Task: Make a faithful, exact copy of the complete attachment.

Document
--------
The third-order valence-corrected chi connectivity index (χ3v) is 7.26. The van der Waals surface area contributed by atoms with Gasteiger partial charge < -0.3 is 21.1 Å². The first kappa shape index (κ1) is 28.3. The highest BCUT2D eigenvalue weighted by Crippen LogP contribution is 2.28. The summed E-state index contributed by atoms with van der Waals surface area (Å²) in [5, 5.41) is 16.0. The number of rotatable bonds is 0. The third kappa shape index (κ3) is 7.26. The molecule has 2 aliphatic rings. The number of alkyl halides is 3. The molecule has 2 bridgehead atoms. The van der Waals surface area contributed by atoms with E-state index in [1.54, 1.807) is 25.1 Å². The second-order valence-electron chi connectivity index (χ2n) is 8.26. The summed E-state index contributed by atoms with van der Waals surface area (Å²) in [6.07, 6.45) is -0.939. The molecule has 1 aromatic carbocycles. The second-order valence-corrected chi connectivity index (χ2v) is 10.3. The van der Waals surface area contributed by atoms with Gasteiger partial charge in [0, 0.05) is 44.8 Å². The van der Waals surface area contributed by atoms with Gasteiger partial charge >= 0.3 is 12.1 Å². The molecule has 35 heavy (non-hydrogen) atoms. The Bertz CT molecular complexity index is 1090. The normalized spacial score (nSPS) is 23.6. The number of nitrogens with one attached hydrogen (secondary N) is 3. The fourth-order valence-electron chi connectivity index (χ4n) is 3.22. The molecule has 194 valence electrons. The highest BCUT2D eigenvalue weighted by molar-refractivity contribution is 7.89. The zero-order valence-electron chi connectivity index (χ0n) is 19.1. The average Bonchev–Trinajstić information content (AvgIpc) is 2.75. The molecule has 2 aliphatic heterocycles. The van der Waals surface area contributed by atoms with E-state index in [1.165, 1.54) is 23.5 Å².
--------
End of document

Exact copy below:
The third-order valence-corrected chi connectivity index (χ3v) is 7.26. The van der Waals surface area contributed by atoms with Gasteiger partial charge < -0.3 is 21.1 Å². The first kappa shape index (κ1) is 28.3. The highest BCUT2D eigenvalue weighted by Crippen LogP contribution is 2.28. The summed E-state index contributed by atoms with van der Waals surface area (Å²) in [5, 5.41) is 16.0. The number of rotatable bonds is 0. The third kappa shape index (κ3) is 7.26. The molecule has 2 aliphatic rings. The number of alkyl halides is 3. The molecule has 2 bridgehead atoms. The van der Waals surface area contributed by atoms with E-state index in [1.54, 1.807) is 25.1 Å². The second-order valence-electron chi connectivity index (χ2n) is 8.26. The summed E-state index contributed by atoms with van der Waals surface area (Å²) in [6.07, 6.45) is -0.939. The molecule has 1 aromatic carbocycles. The second-order valence-corrected chi connectivity index (χ2v) is 10.3. The van der Waals surface area contributed by atoms with Gasteiger partial charge in [0, 0.05) is 44.8 Å². The van der Waals surface area contributed by atoms with Gasteiger partial charge >= 0.3 is 12.1 Å². The molecule has 35 heavy (non-hydrogen) atoms. The Bertz CT molecular complexity index is 1090. The normalized spacial score (nSPS) is 23.6. The number of nitrogens with one attached hydrogen (secondary N) is 3. The fourth-order valence-electron chi connectivity index (χ4n) is 3.22. The molecule has 194 valence electrons. The highest BCUT2D eigenvalue weighted by molar-refractivity contribution is 7.89. The zero-order valence-electron chi connectivity index (χ0n) is 19.1. The average Bonchev–Trinajstić information content (AvgIpc) is 2.75. The molecule has 2 aliphatic heterocycles. The van der Waals surface area contributed by atoms with E-state index in [1.165, 1.54) is 23.5 Å².